Several conversations on civil rights converge on education right now. The first focuses on keeping the teeth in federal No Child Left Behind mandates to show all kids are doing better. Another focuses on state funding for high-needs students, parsing out how much is really being spent on those kids. A third links best practices in Common Core to closing the achievement gap.
At their core: The first seeks to keep measurements in place, keeping on the pressure to improve; the second wants to put money behind the mission; the third seems to be a plea not to go backward, to use this change to fix what was not working before.
The last gained scholarly traction in an Education Trust-West report, Changing the Equation. In it, researchers conclude the higher standards of Common Core matter most for poor and minority students, those measured furthest behind under the old standards.
Only 15 percent of low-income eighth-graders in California can do passable eighth-grade math, compared with 45 percent of their middle-class and above classmates. By ethnicity, those making the grade in eighth-grade math include 42 percent of white students, 15 percent of Latinos and just 11 percent of black students.
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How do we know those numbers? Because the No Child Left Behind Act made states test all their students, under whatever standards they used, and report the results, separating out children by income status, ethnicity and special education status. Those are the 2013 results for California.
How well are homeless kids or gifted students doing? No clue. NCLB did not measure those groups.
This is why it matters if the next federal education funding law mandates testing and mandates reporting the results, broken down by the groups.
When they get the testing technology right, the vision is to fold that seamlessly into the midst of class life, just like chapter tests and pop quizzes. The state testing would be the final, in other words – not a separate teeth-gnashing week that kids see no practical point in doing.
But that is still just the vision. The reality is this year’s computerized testing had some hiccups, a whole lot of outside political push and the results will not be available until August – just like the paper version it almost has replaced (districts have a couple of years to get their tech in gear).
The change to computerized testing, like the change to Common Core, comes with a need to upgrade. For testing, it is wider bandwidth and more devices. For Common Core, the upgrades are in teacher training and networking, and in instructional methods.
Common Core’s emphasis on doing things such as art projects, science experiments, history plays and group discussion sounds a lot like the way gifted kids are taught in the best prep schools. For the first time, low-performing students in all schools are being given those same enriched learning programs. The hope is to replace spoon-feeding information with a buffet in which kids take charge of filling their plates.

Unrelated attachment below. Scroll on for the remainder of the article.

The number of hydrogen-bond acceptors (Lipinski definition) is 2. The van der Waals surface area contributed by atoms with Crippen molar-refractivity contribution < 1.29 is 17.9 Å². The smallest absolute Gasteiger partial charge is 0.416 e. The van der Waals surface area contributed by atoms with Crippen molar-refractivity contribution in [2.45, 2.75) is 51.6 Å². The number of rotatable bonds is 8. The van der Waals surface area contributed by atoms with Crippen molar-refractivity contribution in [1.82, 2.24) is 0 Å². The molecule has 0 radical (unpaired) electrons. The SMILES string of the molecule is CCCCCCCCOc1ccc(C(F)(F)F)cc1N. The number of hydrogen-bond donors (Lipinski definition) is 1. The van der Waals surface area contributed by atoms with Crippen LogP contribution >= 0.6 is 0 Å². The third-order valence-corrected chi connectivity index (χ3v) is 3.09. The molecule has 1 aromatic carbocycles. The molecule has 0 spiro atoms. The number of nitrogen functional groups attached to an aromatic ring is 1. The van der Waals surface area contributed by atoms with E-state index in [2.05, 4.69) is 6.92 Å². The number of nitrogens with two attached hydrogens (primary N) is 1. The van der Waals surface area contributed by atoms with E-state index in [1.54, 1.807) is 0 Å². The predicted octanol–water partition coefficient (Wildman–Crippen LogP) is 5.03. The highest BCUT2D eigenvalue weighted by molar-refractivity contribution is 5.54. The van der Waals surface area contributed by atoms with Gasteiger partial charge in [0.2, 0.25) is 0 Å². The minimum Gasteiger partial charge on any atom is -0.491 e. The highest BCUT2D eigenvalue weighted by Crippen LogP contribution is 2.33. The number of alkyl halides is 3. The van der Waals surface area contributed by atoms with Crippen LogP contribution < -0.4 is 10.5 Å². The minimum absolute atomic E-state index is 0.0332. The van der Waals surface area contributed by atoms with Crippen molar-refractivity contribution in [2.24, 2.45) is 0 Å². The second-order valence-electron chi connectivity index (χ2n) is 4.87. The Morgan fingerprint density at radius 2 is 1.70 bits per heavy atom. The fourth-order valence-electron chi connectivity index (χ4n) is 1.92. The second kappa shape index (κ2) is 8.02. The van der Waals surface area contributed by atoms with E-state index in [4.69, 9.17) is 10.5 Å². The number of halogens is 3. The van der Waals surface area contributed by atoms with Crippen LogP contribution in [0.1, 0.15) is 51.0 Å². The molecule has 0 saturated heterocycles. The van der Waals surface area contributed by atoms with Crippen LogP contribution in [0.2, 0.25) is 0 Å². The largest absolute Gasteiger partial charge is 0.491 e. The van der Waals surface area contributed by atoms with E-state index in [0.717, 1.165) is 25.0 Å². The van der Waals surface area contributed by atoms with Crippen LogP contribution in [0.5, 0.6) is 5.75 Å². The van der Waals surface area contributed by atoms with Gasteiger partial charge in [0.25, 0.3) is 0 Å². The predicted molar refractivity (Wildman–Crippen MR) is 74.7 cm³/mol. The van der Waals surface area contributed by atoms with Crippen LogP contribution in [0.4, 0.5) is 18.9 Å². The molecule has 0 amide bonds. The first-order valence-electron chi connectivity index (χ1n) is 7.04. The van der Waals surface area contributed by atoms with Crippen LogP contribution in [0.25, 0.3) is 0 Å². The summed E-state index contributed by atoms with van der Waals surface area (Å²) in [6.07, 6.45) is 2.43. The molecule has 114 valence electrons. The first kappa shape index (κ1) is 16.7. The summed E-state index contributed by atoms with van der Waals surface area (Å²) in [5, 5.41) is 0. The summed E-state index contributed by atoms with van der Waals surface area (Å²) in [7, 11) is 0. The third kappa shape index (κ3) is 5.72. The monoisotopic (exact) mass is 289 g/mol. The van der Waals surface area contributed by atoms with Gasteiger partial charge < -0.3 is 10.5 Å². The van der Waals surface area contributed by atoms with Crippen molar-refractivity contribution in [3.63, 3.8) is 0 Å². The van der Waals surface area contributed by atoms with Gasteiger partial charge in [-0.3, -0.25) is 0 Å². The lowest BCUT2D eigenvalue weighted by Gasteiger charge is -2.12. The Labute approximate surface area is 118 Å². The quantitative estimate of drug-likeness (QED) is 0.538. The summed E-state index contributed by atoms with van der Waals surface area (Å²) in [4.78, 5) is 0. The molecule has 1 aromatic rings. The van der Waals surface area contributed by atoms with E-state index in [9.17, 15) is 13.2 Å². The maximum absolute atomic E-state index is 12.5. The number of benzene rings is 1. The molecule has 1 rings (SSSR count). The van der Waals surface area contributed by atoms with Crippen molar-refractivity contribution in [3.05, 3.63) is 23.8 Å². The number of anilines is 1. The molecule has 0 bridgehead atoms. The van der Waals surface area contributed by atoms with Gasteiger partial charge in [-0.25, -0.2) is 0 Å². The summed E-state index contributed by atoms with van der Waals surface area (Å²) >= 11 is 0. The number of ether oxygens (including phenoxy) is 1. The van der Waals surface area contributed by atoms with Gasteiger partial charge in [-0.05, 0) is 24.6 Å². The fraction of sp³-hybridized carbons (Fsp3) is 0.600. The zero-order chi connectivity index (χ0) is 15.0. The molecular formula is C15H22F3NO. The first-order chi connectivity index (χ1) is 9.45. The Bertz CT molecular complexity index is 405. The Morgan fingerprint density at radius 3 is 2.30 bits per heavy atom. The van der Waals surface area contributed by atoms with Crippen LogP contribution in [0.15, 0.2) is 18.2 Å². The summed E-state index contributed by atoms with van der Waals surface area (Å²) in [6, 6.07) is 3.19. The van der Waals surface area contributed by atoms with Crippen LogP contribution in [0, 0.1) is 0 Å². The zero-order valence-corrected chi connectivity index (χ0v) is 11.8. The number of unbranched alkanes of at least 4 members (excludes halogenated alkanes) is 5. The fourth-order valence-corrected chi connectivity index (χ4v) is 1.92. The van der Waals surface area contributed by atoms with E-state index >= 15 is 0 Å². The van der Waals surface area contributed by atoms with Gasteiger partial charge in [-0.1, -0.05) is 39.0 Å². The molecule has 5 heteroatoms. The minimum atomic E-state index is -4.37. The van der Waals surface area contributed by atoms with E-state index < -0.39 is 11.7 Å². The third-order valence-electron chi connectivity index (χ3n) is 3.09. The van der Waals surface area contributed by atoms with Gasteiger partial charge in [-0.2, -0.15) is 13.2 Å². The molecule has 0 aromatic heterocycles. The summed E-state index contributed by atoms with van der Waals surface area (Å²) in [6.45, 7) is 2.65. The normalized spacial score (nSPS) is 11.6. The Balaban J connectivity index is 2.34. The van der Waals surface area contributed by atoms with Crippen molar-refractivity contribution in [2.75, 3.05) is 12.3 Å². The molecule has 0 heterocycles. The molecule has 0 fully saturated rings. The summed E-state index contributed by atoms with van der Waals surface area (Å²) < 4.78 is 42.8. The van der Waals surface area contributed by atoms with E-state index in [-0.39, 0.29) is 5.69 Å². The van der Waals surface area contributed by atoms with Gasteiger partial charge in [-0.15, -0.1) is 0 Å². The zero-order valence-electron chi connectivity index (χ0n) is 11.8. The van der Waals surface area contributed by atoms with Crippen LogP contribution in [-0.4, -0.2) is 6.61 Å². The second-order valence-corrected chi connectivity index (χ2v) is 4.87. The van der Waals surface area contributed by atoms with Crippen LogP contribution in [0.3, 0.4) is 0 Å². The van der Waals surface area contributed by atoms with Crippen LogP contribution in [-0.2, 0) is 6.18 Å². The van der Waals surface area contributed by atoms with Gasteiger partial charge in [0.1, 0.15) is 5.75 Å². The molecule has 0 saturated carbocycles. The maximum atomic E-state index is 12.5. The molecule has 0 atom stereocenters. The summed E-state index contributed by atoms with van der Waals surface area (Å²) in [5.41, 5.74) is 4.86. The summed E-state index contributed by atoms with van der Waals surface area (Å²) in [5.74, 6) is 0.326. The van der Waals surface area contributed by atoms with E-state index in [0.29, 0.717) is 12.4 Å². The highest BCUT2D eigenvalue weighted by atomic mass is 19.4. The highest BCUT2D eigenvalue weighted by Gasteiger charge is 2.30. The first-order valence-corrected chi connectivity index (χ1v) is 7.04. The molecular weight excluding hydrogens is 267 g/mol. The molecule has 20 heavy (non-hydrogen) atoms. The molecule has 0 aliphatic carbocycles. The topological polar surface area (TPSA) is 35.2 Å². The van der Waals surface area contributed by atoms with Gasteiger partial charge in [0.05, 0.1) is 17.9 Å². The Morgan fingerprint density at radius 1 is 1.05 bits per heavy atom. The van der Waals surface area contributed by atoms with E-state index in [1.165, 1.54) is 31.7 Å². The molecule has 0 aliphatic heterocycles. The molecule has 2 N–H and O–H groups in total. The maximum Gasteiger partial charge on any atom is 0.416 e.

Most, however, will need some extra pointers and stronger skills to get the most out of those projects. That takes experienced and highly trained teachers, extra materials, aides with translation skills and other supports. That takes money.
Which is why it matters if money to help high-needs students is spent on those needs. Districts this month are all holding public hearings and passing their spending priority plans that lay out how they will spend that money.
The balance to watch is between adding services for needy kids and serving district needs, such as raising pay for existing staff and beefing up lean administrative staffs.
Also watching will be advocates for low-income and minority students. “We’re hoping that those resources are really going to reach the students who need it the most,” said Jeannette Zanipatin, staff attorney with the Mexican American Legal Defense and Educational Fund in Sacramento.
Zanipatin was among many social justice advocates who came together behind Common Core as an equity issue.
“I think for Latinos, Common Core is very important,” Zanipatin said. “For too long, the school system has been very inequitable. With Common Core, we are able to rebuild and address that equity gap, and ensure they close that gap for English-language learners and low-income kids,” she said.
The pluses she sees are more practical learning, across the board training for teachers and the even-handedness of having the same test given to so many kids that researchers can start to sort out what works.
“There’s more of the hands-on, more of experiential learning – the skills they need to do college level work,” Zanipatin said. The need to be ready, and not stuck taking remedial classes that do not give credit in college, is especially acute for Latinos, she said.
“We don’t have the luxury of time in our community to spend six years at a community college just to transfer to a four-year college,” she said.
Hers was among 500 groups listed by the nonprofit Children Now as behind Common Core as testing started to support the new standards. The groups cross a lot of territory: Central Valley Education Association, United Way of Stanislaus County, Boys & Girls Clubs of Fresno County, California PTA and the California Chamber of Commerce, to name just a few.
“When you look at the facts, updating our education standards is a no-brainer,” said Children Now President Ted Lempert.